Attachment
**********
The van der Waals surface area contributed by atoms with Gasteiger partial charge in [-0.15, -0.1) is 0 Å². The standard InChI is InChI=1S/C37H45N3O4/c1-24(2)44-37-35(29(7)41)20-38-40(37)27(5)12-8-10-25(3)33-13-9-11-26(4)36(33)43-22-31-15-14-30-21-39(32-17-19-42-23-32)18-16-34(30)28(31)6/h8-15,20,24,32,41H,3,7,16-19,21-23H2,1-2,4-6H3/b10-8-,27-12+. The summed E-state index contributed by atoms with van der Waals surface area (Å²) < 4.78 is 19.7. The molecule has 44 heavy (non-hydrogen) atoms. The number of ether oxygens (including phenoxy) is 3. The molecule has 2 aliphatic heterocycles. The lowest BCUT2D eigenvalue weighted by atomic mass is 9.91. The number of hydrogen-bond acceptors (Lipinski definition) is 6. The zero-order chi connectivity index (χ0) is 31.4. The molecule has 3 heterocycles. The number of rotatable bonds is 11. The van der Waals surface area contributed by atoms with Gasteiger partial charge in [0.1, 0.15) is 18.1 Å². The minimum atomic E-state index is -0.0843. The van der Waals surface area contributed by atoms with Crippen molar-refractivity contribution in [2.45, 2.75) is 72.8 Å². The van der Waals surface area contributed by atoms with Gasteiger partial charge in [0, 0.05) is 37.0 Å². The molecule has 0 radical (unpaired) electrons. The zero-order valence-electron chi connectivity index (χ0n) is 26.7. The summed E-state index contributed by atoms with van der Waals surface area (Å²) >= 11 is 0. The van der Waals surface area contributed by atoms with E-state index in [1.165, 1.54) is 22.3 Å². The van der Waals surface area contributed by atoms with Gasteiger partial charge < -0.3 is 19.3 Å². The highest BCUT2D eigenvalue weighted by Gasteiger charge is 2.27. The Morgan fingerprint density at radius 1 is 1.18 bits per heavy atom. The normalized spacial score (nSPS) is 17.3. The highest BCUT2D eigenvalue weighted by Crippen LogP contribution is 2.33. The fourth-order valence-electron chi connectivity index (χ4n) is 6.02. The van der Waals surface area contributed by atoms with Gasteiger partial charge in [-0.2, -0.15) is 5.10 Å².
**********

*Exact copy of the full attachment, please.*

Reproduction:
The van der Waals surface area contributed by atoms with Gasteiger partial charge in [-0.15, -0.1) is 0 Å². The standard InChI is InChI=1S/C37H45N3O4/c1-24(2)44-37-35(29(7)41)20-38-40(37)27(5)12-8-10-25(3)33-13-9-11-26(4)36(33)43-22-31-15-14-30-21-39(32-17-19-42-23-32)18-16-34(30)28(31)6/h8-15,20,24,32,41H,3,7,16-19,21-23H2,1-2,4-6H3/b10-8-,27-12+. The summed E-state index contributed by atoms with van der Waals surface area (Å²) < 4.78 is 19.7. The molecule has 44 heavy (non-hydrogen) atoms. The number of ether oxygens (including phenoxy) is 3. The molecule has 2 aliphatic heterocycles. The lowest BCUT2D eigenvalue weighted by atomic mass is 9.91. The number of hydrogen-bond acceptors (Lipinski definition) is 6. The zero-order chi connectivity index (χ0) is 31.4. The molecule has 3 heterocycles. The number of rotatable bonds is 11. The van der Waals surface area contributed by atoms with Gasteiger partial charge in [0.1, 0.15) is 18.1 Å². The minimum atomic E-state index is -0.0843. The van der Waals surface area contributed by atoms with Crippen molar-refractivity contribution in [2.45, 2.75) is 72.8 Å². The van der Waals surface area contributed by atoms with Gasteiger partial charge in [0, 0.05) is 37.0 Å². The molecule has 0 radical (unpaired) electrons. The zero-order valence-electron chi connectivity index (χ0n) is 26.7. The summed E-state index contributed by atoms with van der Waals surface area (Å²) >= 11 is 0. The van der Waals surface area contributed by atoms with E-state index in [1.165, 1.54) is 22.3 Å². The van der Waals surface area contributed by atoms with Gasteiger partial charge < -0.3 is 19.3 Å². The highest BCUT2D eigenvalue weighted by Gasteiger charge is 2.27. The Morgan fingerprint density at radius 1 is 1.18 bits per heavy atom. The normalized spacial score (nSPS) is 17.3. The highest BCUT2D eigenvalue weighted by Crippen LogP contribution is 2.33. The fourth-order valence-electron chi connectivity index (χ4n) is 6.02. The van der Waals surface area contributed by atoms with Gasteiger partial charge in [-0.2, -0.15) is 5.10 Å².